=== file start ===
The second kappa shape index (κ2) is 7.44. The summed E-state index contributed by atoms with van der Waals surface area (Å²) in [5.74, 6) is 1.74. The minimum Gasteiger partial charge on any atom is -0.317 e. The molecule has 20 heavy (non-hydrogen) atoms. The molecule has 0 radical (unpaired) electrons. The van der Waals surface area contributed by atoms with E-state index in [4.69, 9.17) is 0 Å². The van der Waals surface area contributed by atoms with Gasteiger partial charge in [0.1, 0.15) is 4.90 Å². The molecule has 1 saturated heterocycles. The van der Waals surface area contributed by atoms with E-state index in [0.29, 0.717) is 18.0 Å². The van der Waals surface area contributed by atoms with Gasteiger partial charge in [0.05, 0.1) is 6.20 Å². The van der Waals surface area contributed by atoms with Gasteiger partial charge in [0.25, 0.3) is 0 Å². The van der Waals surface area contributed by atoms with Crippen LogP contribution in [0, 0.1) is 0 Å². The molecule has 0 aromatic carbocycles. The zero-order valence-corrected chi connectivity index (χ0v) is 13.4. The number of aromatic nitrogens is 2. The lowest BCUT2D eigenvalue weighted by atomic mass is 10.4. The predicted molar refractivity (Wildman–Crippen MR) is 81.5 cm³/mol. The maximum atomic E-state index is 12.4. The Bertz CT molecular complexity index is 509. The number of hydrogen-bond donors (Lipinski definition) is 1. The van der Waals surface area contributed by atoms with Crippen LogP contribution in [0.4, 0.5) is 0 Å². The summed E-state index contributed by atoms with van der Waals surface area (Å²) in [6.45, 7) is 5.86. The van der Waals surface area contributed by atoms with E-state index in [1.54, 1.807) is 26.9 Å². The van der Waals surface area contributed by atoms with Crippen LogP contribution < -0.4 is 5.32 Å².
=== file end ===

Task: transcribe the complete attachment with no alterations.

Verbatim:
The second kappa shape index (κ2) is 7.44. The summed E-state index contributed by atoms with van der Waals surface area (Å²) in [5.74, 6) is 1.74. The minimum Gasteiger partial charge on any atom is -0.317 e. The molecule has 20 heavy (non-hydrogen) atoms. The molecule has 0 radical (unpaired) electrons. The van der Waals surface area contributed by atoms with E-state index in [4.69, 9.17) is 0 Å². The van der Waals surface area contributed by atoms with Gasteiger partial charge in [0.1, 0.15) is 4.90 Å². The molecule has 1 saturated heterocycles. The van der Waals surface area contributed by atoms with E-state index in [0.29, 0.717) is 18.0 Å². The van der Waals surface area contributed by atoms with Gasteiger partial charge in [0.05, 0.1) is 6.20 Å². The van der Waals surface area contributed by atoms with Gasteiger partial charge in [0.25, 0.3) is 0 Å². The van der Waals surface area contributed by atoms with Crippen LogP contribution in [0, 0.1) is 0 Å². The molecule has 0 aromatic carbocycles. The zero-order valence-corrected chi connectivity index (χ0v) is 13.4. The number of aromatic nitrogens is 2. The lowest BCUT2D eigenvalue weighted by atomic mass is 10.4. The predicted molar refractivity (Wildman–Crippen MR) is 81.5 cm³/mol. The maximum atomic E-state index is 12.4. The Bertz CT molecular complexity index is 509. The number of hydrogen-bond donors (Lipinski definition) is 1. The van der Waals surface area contributed by atoms with Crippen LogP contribution in [0.4, 0.5) is 0 Å². The summed E-state index contributed by atoms with van der Waals surface area (Å²) in [6.45, 7) is 5.86. The van der Waals surface area contributed by atoms with E-state index in [1.54, 1.807) is 26.9 Å². The van der Waals surface area contributed by atoms with Crippen LogP contribution < -0.4 is 5.32 Å².